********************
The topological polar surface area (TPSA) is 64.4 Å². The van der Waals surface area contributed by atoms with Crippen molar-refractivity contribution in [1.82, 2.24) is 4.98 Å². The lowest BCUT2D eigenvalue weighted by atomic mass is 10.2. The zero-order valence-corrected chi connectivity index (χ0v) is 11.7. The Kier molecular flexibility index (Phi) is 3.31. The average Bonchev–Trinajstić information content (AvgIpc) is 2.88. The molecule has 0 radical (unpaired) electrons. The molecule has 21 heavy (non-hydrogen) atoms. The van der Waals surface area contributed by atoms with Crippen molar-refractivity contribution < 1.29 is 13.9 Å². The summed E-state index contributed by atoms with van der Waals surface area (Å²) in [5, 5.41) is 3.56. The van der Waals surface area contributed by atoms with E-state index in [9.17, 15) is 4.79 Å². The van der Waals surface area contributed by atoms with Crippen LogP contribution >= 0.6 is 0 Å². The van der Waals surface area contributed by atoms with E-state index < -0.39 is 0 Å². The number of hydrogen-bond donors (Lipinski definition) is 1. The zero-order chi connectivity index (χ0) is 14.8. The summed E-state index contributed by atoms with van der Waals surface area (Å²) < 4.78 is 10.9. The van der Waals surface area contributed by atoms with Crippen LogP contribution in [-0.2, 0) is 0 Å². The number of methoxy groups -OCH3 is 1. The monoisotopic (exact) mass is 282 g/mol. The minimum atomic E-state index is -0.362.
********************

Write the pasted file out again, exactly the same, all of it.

The topological polar surface area (TPSA) is 64.4 Å². The van der Waals surface area contributed by atoms with Crippen molar-refractivity contribution in [1.82, 2.24) is 4.98 Å². The lowest BCUT2D eigenvalue weighted by atomic mass is 10.2. The zero-order valence-corrected chi connectivity index (χ0v) is 11.7. The Kier molecular flexibility index (Phi) is 3.31. The average Bonchev–Trinajstić information content (AvgIpc) is 2.88. The molecule has 0 radical (unpaired) electrons. The molecule has 21 heavy (non-hydrogen) atoms. The van der Waals surface area contributed by atoms with Crippen molar-refractivity contribution < 1.29 is 13.9 Å². The summed E-state index contributed by atoms with van der Waals surface area (Å²) in [5, 5.41) is 3.56. The van der Waals surface area contributed by atoms with E-state index in [9.17, 15) is 4.79 Å². The van der Waals surface area contributed by atoms with Crippen LogP contribution >= 0.6 is 0 Å². The van der Waals surface area contributed by atoms with E-state index < -0.39 is 0 Å². The number of hydrogen-bond donors (Lipinski definition) is 1. The zero-order chi connectivity index (χ0) is 14.8. The summed E-state index contributed by atoms with van der Waals surface area (Å²) < 4.78 is 10.9. The van der Waals surface area contributed by atoms with Crippen LogP contribution in [-0.2, 0) is 0 Å². The number of methoxy groups -OCH3 is 1. The monoisotopic (exact) mass is 282 g/mol. The minimum atomic E-state index is -0.362.